College costs are higher in Japan than elsewhere in Asia but are cheap compared with the U.S. Annual tuition ranges between $5,000 and $15,000, depending on the degree, at private universities. Students also pay admission fees of about $2,500 plus $250 in examination fees, and the cost of living averages about $800 a month. Japanese universities admit students based on their grades and passage of an entrance exam and a language proficiency test; an interview often is required. Students must obtain health insurance, which costs about $180 a year. Scholarships are available, including some offered by Japanese-American organizations. Foreign students are allowed to work part-time, and many do.
For American college students seeking an overseas education, this small island nation located south of Sicily in the middle of the Mediterranean enjoys a distinct advantage: English is the official language of instruction. Tuition for students from outside the European Union varies by school and discipline, with science being more expensive than liberal arts or business. The University of Malta charges per credit; a course load of 18 credits costs $2,900 to $3,600, depending on the course of study. Living expenses amount to about $1,300 a month.
Admission criteria include International Baccalaureate and Advanced Placement courses. American students need a visa and a bank statement proving they can cover a year of tuition and living expenses, totaling about $20,000. Students must apply for a residence document and obtain an identity card and health insurance. Financial assistance is not available to American students.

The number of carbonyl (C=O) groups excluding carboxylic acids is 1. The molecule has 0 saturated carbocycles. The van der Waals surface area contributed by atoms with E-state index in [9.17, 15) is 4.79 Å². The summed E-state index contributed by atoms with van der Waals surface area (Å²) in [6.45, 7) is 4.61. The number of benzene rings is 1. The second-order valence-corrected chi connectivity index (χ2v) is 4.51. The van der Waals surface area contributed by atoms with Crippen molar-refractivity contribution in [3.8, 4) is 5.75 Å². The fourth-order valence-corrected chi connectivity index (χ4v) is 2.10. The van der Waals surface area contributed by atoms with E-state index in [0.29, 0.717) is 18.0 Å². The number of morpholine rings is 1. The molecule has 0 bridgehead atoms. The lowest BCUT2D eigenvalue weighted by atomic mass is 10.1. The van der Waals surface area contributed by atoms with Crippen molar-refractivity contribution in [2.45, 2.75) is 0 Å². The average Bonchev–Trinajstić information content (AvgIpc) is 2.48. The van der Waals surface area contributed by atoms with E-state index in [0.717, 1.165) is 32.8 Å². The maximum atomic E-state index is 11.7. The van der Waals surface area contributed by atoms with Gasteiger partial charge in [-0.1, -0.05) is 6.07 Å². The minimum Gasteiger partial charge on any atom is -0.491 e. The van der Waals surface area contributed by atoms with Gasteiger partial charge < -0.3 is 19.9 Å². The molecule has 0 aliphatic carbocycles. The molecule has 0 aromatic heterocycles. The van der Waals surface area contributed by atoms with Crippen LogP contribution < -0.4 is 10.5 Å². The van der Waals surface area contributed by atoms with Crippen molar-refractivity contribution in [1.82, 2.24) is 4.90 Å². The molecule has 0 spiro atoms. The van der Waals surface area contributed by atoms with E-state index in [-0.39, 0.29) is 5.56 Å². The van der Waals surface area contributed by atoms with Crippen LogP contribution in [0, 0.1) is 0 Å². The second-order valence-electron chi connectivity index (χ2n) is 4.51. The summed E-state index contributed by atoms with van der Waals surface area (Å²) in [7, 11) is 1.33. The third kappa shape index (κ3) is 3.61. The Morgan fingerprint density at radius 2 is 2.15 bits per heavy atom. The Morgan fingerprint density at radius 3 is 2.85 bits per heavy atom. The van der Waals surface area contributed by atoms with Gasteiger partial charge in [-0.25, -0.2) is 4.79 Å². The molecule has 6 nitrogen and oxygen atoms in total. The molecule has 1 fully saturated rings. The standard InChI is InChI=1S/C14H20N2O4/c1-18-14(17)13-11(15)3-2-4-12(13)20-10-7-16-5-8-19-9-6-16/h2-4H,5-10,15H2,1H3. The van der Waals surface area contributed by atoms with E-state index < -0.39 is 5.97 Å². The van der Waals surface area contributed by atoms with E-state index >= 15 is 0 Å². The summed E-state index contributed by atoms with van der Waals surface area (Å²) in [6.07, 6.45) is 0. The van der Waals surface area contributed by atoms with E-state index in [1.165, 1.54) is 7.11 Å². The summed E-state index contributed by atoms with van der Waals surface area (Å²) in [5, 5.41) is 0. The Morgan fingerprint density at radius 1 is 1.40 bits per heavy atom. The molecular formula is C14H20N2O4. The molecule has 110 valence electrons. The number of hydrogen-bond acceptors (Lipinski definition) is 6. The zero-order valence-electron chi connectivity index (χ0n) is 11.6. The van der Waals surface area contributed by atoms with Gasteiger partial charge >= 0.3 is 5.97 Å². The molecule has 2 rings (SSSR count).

This country hosts waves of international students even though the cost of attending university in Australia is higher than anywhere else -- including the U.S. According to the financial services company HSBC, students pay about $42,000 a year when studying in Australia compared with an average $36,000 in the U.S. Several merit-based scholarships are available to American students, who may also qualify for Stafford Loans and PLUS loans from the U.S. government. Applicants must meet academic requirements set by each university, obtain a student visa, prove sufficiency of funds, and obtain overseas health insurance.